Risk of Adverse Pregnancy Outcomes Among Pregnant Individuals With Gestational Diabetes by Race & Ethnicity in the US

For a study, researchers sought to see if the frequency of unfavorable pregnancy outcomes increased over time among women with gestational diabetes in the United States, and if the risk of these varied events by maternal race and ethnicity. Exploratory serial, cross-sectional, descriptive analysis of 1,560,822 persons with gestational diabetes aged 15 to 44 years with singleton non-anomalous live deliveries in the United States from 2014 to 2020 using natality data from the National Center for Health Statistics. Year of birth and race and ethnicity, as indicated on the birth certificate, are classified as non-Hispanic American Indian, non-Hispanic Asian/Pacific Islander, non-Hispanic Black, Hispanic/Latina, and non-Hispanic White (reference group). Cesarean delivery, primary cesarean delivery, preeclampsia or gestational hypertension, intensive care unit (ICU) admission, and transfusion were among the maternal outcomes of interest; neonatal outcomes included large for gestational age (LGA), macrosomia (>4000 g at birth), small for gestational age (SGA), preterm birth, and neonatal ICU (NICU) admission, as measured by the frequency (per 1000 live births) with an estimation of

About 1% were American Indian, 13% were Asian/Pacific Islander, 12% were Black, 27% were Hispanic/Latina, and 48% were White of the 1,560,822 pregnant women with gestational diabetes (mean [SD] age, 31 [5.5] ). Preeclampsia or gestational hypertension (4.2%) [95% CI, 3.3% to 5.2%]), transfusion (8.0% [95% CI, 3.8% to 12.4%]), preterm birth at less than 37 weeks (0.9% [95% CI, 0.3% to 1.5%]), and NICU admission all increased statistically significantly from 2014 to 2020 (mean APC per year) (1.0% [95% CI, 0.3% to 1.7% ]). Cesarean delivery (1.4%) [95% CI, 1.7% to 1.1%]), primary cesarean delivery (1.2% [95% CI, 1.5% to 0.9%]), LGA (2.3% [95% CI, 2.8% to 1.8%]), and macrosomia (4.7% [95% CI, 5.3% to 4.0%]) all saw a significant decrease. In terms of maternal ICU hospitalization and SGA, there was no significant difference. In comparison to White people, Black people had a significantly higher risk of all outcomes except LGA and macrosomia; American Indian people had a significantly higher risk of all outcomes except cesarean delivery and SGA; and Hispanic/Latina and Asian/Pacific Islander people had a significantly higher risk of maternal ICU admission, preterm birth, NICU admission, and SGA. Throughout these years, disparities in poor outcomes by race and ethnicity remained.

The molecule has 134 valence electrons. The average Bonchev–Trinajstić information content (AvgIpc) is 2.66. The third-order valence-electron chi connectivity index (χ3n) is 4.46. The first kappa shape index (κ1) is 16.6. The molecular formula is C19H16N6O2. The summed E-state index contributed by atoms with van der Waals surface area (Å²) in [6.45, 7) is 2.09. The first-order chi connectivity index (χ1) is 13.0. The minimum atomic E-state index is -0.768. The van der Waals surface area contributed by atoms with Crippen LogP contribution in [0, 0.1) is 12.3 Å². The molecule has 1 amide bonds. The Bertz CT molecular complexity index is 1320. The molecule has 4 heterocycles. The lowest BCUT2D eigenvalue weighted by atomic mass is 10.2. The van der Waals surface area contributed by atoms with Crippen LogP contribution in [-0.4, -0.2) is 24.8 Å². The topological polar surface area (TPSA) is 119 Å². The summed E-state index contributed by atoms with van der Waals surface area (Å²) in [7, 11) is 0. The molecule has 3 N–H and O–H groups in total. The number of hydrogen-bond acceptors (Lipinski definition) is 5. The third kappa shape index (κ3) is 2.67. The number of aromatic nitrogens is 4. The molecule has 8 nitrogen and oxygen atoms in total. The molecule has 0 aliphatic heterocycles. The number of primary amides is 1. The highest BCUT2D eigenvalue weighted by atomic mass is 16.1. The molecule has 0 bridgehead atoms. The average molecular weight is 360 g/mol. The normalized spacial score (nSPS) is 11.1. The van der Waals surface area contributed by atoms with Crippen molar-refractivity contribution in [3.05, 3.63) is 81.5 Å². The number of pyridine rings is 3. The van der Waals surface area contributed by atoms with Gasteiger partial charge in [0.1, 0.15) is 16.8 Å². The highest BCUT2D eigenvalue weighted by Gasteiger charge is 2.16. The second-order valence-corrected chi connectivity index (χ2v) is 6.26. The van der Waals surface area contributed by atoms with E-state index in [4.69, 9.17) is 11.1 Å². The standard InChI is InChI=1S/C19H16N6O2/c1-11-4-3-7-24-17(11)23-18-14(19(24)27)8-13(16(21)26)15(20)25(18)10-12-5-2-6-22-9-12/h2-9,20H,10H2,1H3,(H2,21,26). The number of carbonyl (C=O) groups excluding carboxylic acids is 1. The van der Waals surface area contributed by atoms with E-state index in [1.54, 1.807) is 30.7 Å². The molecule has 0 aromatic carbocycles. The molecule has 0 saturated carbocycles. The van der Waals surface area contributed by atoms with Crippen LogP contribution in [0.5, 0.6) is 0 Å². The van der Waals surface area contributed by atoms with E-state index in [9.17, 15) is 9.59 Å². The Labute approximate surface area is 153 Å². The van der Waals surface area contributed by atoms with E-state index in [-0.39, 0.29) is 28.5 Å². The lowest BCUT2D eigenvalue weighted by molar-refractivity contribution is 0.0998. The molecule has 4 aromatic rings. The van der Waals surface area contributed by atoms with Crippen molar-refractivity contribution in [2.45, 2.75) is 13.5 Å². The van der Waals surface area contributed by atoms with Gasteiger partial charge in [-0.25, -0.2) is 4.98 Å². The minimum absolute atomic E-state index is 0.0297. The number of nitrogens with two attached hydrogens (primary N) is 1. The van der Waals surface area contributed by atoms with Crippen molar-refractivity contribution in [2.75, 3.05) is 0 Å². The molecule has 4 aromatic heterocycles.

From 2014 to 2020, the likelihood of several poor pregnancy outcomes rose among pregnant women with gestational diabetes in the United States. The disparities in poor outcomes by race and ethnicity remained.

Reference:jamanetwork.com/journals/jama/article-abstract/2790938

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